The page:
King: Turning of first sod at Masterton Hospital
Wed, 3 Nov 2004
Turning of first sod at new Masterton Hospital
Venue: Wairarapa DHB, Masterton. Health Minister Annette King helped celebrate the start of work on a new hospital in Masterton, saying it was a significant development for Wairarapa as a whole.
People in Wairarapa have been waiting a long time to celebrate the start of work on the new hospital, and that makes it all the more special that the day has finally come around.
So, before I say anything else, congratulations to everyone, particularly Wairarapa DHB's management and staff, whose hard work, vision and determination have done so much to make this occasion a reality. Wairarapa needs and deserves a new hospital, but I know that hospital staff and people in the Wairarapa have had to live with uncertainty about whether the hospital would be upgraded for a number of years.
Today we know for sure that the wait is going to be worthwhile. We can celebrate the beginning of not just a refurbishment, but the beginning of the final stage of something better still, a new hospital designed to meet the needs of Wairarapa for many years ahead.
Thank you very much to the board's chair, Doug Matheson, for his welcome today, and to the board for inviting me to share an historic occasion. This is a significant development for Wairarapa as a whole, but it cannot be seen in isolation. It is one of a series of significant hospital developments now already underway or planned around the country.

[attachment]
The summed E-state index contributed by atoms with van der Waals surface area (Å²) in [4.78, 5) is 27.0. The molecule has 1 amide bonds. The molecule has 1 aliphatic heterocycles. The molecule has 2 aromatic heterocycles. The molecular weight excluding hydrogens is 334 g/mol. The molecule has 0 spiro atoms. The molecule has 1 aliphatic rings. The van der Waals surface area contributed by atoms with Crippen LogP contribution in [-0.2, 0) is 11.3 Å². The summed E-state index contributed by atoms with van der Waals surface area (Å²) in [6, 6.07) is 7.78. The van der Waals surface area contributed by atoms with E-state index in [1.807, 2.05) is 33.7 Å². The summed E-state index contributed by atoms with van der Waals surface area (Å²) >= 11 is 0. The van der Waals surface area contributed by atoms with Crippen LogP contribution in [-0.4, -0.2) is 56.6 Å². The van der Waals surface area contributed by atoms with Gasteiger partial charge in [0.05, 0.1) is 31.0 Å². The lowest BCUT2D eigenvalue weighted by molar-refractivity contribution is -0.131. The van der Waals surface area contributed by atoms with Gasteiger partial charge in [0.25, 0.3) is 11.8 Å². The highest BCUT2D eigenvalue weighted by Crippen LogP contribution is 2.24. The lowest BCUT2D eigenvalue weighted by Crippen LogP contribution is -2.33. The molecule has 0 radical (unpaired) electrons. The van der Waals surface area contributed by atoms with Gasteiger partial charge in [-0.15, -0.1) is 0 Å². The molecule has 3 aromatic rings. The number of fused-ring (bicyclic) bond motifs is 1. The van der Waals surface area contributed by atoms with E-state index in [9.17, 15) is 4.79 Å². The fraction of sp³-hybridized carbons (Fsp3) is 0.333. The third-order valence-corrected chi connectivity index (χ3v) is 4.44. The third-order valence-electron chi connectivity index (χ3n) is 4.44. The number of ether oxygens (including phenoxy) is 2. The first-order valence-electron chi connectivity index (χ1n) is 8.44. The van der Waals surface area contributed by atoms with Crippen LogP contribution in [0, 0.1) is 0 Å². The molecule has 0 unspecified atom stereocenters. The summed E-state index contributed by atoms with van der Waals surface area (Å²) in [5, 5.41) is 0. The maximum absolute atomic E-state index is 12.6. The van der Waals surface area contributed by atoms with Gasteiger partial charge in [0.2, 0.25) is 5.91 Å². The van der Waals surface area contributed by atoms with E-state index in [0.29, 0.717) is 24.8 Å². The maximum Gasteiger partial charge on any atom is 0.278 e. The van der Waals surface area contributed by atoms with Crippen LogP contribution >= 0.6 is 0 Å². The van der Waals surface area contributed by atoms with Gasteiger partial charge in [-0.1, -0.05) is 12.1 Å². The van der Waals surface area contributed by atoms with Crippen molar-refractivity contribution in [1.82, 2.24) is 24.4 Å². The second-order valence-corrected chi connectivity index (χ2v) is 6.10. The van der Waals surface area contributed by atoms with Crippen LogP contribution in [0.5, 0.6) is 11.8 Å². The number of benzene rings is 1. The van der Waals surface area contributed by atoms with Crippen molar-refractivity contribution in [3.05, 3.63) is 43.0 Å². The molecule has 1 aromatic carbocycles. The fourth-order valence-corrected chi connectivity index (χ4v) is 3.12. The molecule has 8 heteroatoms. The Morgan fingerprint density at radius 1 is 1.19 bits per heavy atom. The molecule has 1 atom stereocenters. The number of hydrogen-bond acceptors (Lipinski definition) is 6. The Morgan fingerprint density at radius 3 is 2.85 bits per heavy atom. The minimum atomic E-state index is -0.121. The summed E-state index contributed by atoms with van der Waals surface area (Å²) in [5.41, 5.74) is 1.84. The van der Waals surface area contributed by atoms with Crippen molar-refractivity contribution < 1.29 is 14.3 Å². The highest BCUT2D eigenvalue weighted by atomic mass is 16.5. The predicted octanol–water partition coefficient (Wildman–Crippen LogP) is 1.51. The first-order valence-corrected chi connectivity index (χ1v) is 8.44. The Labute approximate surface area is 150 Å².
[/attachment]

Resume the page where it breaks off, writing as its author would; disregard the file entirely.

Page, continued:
In fact, the Government has embarked on the largest public hospital upgrade programme ever undertaken in New Zealand, with $802 million in capital available over five years. Most of the money has been allocated to projects in Auckland, Capital and Coast, Canterbury, Southland, Waikato, Thames, Kaitaia, Dunstan and Wairarapa, but since the Budget I have also announced the Tauranga Hospital redevelopment and Horowhenua is coming closer too.
The Government is committed to providing quality hospital facilities to complement our quality health professionals.
Wairarapa might be the second smallest DHB in New Zealand, but it has unique characteristics, and clinical planning shows that Masterton will continue to require a small general hospital to provide acute and emergency services 24 hours a day, seven days a week. The new hospital will include a 39 bed combined medical/surgical ward, obstetric inpatient unit, neo-natal nursery, intensive care/coronary care unit, emergency department, outpatients, medical imaging, laboratories, pharmacy and a new operating theatre suite.
Excited though we all are about the new hospital, it is important to remember that modern healthcare is about more than just buildings. It is about the people who deliver services and the way they can do that most effectively, and, most importantly, it is about patients having timely access to an appropriate range of services.
Wairarapa's population mix is predicted to change over the next few years, with increasing proportions of older and younger people and Maori, the groups that have the greatest needs for health and disability services.